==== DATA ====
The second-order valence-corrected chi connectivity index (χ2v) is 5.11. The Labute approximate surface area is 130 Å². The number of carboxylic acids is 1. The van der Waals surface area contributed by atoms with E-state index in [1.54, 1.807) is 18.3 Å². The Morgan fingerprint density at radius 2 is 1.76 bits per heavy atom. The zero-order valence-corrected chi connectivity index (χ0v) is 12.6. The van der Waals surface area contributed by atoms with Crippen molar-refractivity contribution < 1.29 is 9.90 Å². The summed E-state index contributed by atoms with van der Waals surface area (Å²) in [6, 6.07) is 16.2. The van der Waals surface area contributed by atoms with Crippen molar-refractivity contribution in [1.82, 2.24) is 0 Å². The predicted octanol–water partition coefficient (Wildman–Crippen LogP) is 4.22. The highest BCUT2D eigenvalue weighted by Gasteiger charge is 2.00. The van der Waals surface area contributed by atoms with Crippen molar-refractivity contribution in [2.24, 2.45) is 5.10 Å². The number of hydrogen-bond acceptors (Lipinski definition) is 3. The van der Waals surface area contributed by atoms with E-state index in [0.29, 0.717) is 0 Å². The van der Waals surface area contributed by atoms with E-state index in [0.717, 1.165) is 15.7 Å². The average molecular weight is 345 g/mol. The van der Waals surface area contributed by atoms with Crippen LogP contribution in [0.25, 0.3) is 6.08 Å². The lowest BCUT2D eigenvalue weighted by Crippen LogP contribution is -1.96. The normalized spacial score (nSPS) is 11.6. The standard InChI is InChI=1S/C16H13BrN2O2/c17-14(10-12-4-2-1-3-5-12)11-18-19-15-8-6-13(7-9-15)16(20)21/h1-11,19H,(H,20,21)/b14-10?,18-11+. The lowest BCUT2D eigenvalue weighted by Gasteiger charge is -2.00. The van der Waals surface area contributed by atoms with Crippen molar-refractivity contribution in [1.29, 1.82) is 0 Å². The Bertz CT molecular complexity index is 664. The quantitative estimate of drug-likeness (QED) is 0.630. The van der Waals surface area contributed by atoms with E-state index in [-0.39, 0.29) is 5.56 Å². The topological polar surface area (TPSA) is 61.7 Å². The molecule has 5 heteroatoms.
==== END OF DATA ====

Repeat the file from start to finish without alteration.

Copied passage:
The second-order valence-corrected chi connectivity index (χ2v) is 5.11. The Labute approximate surface area is 130 Å². The number of carboxylic acids is 1. The van der Waals surface area contributed by atoms with E-state index in [1.54, 1.807) is 18.3 Å². The Morgan fingerprint density at radius 2 is 1.76 bits per heavy atom. The zero-order valence-corrected chi connectivity index (χ0v) is 12.6. The van der Waals surface area contributed by atoms with Crippen molar-refractivity contribution < 1.29 is 9.90 Å². The summed E-state index contributed by atoms with van der Waals surface area (Å²) in [6, 6.07) is 16.2. The van der Waals surface area contributed by atoms with Crippen molar-refractivity contribution in [1.82, 2.24) is 0 Å². The predicted octanol–water partition coefficient (Wildman–Crippen LogP) is 4.22. The highest BCUT2D eigenvalue weighted by Gasteiger charge is 2.00. The van der Waals surface area contributed by atoms with Crippen molar-refractivity contribution in [2.24, 2.45) is 5.10 Å². The number of hydrogen-bond acceptors (Lipinski definition) is 3. The van der Waals surface area contributed by atoms with E-state index in [0.29, 0.717) is 0 Å². The van der Waals surface area contributed by atoms with E-state index in [0.717, 1.165) is 15.7 Å². The average molecular weight is 345 g/mol. The van der Waals surface area contributed by atoms with Crippen LogP contribution in [0.25, 0.3) is 6.08 Å². The lowest BCUT2D eigenvalue weighted by Crippen LogP contribution is -1.96. The normalized spacial score (nSPS) is 11.6. The standard InChI is InChI=1S/C16H13BrN2O2/c17-14(10-12-4-2-1-3-5-12)11-18-19-15-8-6-13(7-9-15)16(20)21/h1-11,19H,(H,20,21)/b14-10?,18-11+. The lowest BCUT2D eigenvalue weighted by Gasteiger charge is -2.00. The van der Waals surface area contributed by atoms with Crippen molar-refractivity contribution in [1.29, 1.82) is 0 Å². The Bertz CT molecular complexity index is 664. The quantitative estimate of drug-likeness (QED) is 0.630. The van der Waals surface area contributed by atoms with E-state index in [-0.39, 0.29) is 5.56 Å². The topological polar surface area (TPSA) is 61.7 Å². The molecule has 5 heteroatoms.